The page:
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Facebook's Zuckerberg calls for governments to 'update the rules' of the internet


By John McCarthy | Opinion editor

March 31, 2019 | 3 min read

Facebook founder and chief executive Mark Zuckerberg is looking to get ahead of the legislative landslide coming at the social network by outlining his views on how government should regulate the internet.


Facebook's Zuckerberg calls for governments to 'update the rules for the internet'

As The Drum columnist Sam Scott writes, 2019, will be the year of reckoning for Facebook with it facing financial, growth, regulatory and moral issues – particularly with it recently streaming a mass murder in New Zealand and taking a stance against extremist white nationalist content.

Zuckerberg said that the government and regulators will have to play “a more active role” in shaping the internet, making decisions on harmful content, election integrity, privacy and data portability, reports The Guardian.

He ran an editorial in The Washington Post outlining how the company will plays its part in modernising internet legislation - particularly if its highly profitable form of digital advertising and user tracking is to endure.

Zuckerberg said: “Every day we make decisions about what speech is harmful, what constitutes political advertising, and how to prevent sophisticated cyberattacks.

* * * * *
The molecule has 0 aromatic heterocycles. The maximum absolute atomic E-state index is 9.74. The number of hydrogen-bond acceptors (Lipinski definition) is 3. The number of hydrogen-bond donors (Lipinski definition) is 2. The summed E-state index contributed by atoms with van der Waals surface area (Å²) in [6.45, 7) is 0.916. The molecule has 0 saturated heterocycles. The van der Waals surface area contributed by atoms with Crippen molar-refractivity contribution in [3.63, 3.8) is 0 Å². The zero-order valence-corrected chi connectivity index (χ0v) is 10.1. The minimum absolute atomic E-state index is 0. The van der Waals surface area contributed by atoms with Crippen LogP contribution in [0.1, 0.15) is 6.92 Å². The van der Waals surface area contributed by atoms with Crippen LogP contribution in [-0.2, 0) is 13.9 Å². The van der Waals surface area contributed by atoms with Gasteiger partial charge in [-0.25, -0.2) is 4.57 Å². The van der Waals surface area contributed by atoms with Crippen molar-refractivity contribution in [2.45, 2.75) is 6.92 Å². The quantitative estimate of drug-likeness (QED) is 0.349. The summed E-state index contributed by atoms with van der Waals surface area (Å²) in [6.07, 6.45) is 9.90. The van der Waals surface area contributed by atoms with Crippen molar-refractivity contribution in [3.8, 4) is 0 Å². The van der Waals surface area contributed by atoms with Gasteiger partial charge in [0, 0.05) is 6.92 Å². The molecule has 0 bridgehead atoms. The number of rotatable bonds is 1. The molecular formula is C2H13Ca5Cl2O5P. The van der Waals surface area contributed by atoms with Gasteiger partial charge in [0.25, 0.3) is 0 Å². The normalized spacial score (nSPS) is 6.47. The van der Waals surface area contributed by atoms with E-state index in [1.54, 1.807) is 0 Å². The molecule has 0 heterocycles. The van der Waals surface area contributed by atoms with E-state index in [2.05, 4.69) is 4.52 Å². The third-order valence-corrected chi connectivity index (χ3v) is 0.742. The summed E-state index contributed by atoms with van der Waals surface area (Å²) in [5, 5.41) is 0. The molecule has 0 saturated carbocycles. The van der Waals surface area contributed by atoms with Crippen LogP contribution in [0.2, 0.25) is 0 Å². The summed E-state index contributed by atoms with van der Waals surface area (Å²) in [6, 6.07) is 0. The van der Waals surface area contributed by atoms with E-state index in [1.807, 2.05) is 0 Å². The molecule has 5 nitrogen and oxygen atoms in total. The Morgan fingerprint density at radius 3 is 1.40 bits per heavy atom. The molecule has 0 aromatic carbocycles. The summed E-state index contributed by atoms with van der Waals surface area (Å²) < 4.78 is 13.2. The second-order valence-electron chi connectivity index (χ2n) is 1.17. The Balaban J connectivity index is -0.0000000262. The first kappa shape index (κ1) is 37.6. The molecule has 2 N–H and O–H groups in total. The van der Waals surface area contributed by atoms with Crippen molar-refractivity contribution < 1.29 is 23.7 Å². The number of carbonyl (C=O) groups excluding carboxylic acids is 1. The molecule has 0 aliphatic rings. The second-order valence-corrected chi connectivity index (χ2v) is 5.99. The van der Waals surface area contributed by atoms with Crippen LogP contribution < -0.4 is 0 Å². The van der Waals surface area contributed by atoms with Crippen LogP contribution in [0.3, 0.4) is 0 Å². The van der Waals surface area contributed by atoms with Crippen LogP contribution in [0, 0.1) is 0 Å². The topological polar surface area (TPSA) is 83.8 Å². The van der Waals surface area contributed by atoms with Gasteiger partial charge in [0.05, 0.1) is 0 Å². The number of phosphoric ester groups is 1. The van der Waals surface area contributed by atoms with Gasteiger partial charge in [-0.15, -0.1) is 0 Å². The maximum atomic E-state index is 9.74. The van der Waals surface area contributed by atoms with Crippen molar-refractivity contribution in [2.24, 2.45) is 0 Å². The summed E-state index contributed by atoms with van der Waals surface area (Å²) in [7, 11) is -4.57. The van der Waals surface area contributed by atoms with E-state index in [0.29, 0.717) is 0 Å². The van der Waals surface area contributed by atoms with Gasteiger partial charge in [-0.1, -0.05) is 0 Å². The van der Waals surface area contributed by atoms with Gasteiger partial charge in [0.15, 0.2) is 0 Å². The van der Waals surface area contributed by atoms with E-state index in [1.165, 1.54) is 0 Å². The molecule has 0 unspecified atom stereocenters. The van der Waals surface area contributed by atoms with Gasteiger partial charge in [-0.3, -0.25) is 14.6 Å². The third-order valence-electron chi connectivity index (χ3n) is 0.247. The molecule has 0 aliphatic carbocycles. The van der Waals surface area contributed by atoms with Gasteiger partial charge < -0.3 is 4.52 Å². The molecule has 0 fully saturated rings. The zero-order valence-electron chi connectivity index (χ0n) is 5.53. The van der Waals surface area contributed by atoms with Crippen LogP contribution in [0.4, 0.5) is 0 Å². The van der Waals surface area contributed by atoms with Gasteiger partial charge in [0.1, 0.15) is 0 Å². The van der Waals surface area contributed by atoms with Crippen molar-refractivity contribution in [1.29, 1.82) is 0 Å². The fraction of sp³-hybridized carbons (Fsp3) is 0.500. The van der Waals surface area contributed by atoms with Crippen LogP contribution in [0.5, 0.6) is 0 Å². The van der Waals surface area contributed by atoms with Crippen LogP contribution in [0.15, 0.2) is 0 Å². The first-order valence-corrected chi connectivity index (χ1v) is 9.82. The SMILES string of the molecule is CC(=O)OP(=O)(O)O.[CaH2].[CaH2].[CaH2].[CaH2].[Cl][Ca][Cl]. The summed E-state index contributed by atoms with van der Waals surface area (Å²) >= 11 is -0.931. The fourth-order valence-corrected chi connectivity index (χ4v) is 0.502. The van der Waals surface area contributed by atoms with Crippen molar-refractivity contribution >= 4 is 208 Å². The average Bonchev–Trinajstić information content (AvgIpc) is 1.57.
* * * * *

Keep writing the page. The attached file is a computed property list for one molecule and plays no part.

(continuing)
“These are important for keeping our community safe. But if we were starting from scratch, we wouldn’t ask companies to make these judgments alone.

“I believe we need a more active role for governments and regulators. By updating the rules for the internet, we can preserve what’s best about it – the freedom for people to express themselves and for entrepreneurs to build new things – while also protecting society from broader harms.”

He described a need to put in place rules to “protect elections” despite his network being one of those that enabled bad players, untracked foreign money and unverified claims.

He called for third-party bodies to set the rules for social networks; quarterly transparency reports from the largest tech companies; stronger laws protecting elections and divisive political points; new voter-targeting law and more.

It read like Facebook’s own political pledge, perhaps guided by former UK deputy prime minister Nick Clegg who joined the company as head of global affairs and communications in October.

Of course, it comes as the company admits to deleting some of Zuckerberg’s old Facebook posts – hinting that there are still some barriers to this new era of transparency form the social network.

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